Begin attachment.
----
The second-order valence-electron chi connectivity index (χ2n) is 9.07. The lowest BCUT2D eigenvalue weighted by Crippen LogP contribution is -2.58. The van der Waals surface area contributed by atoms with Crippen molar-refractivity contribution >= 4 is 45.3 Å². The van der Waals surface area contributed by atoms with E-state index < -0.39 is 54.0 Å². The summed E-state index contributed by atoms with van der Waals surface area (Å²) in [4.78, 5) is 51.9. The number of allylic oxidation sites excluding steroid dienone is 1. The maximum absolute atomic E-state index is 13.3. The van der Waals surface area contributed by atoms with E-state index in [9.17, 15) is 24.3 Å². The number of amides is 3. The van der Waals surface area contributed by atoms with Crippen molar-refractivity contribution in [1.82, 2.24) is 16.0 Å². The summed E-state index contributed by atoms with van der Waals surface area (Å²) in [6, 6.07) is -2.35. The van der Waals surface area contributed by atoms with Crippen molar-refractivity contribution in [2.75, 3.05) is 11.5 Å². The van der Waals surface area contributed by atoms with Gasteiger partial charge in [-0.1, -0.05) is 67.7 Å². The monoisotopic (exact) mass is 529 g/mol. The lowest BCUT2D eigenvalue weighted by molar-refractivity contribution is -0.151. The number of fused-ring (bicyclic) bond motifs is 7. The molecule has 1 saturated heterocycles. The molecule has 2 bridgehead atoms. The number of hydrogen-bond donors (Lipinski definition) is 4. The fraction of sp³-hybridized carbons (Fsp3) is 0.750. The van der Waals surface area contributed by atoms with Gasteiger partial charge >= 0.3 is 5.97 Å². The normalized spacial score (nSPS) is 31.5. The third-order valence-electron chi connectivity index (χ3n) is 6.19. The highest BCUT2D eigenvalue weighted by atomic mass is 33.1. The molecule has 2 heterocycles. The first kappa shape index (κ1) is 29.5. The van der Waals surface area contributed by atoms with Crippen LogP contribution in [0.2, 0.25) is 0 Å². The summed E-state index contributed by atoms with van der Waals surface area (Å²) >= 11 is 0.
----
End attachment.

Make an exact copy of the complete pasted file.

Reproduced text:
The second-order valence-electron chi connectivity index (χ2n) is 9.07. The lowest BCUT2D eigenvalue weighted by Crippen LogP contribution is -2.58. The van der Waals surface area contributed by atoms with Crippen molar-refractivity contribution >= 4 is 45.3 Å². The van der Waals surface area contributed by atoms with E-state index < -0.39 is 54.0 Å². The summed E-state index contributed by atoms with van der Waals surface area (Å²) in [4.78, 5) is 51.9. The number of allylic oxidation sites excluding steroid dienone is 1. The maximum absolute atomic E-state index is 13.3. The van der Waals surface area contributed by atoms with E-state index in [9.17, 15) is 24.3 Å². The number of amides is 3. The van der Waals surface area contributed by atoms with Crippen molar-refractivity contribution in [1.82, 2.24) is 16.0 Å². The summed E-state index contributed by atoms with van der Waals surface area (Å²) in [6, 6.07) is -2.35. The van der Waals surface area contributed by atoms with Crippen molar-refractivity contribution in [2.75, 3.05) is 11.5 Å². The van der Waals surface area contributed by atoms with Gasteiger partial charge in [-0.1, -0.05) is 67.7 Å². The monoisotopic (exact) mass is 529 g/mol. The lowest BCUT2D eigenvalue weighted by molar-refractivity contribution is -0.151. The number of fused-ring (bicyclic) bond motifs is 7. The molecule has 1 saturated heterocycles. The molecule has 2 bridgehead atoms. The number of hydrogen-bond donors (Lipinski definition) is 4. The fraction of sp³-hybridized carbons (Fsp3) is 0.750. The van der Waals surface area contributed by atoms with Gasteiger partial charge >= 0.3 is 5.97 Å². The normalized spacial score (nSPS) is 31.5. The third-order valence-electron chi connectivity index (χ3n) is 6.19. The highest BCUT2D eigenvalue weighted by atomic mass is 33.1. The molecule has 2 heterocycles. The first kappa shape index (κ1) is 29.5. The van der Waals surface area contributed by atoms with Crippen LogP contribution in [0.2, 0.25) is 0 Å². The summed E-state index contributed by atoms with van der Waals surface area (Å²) >= 11 is 0.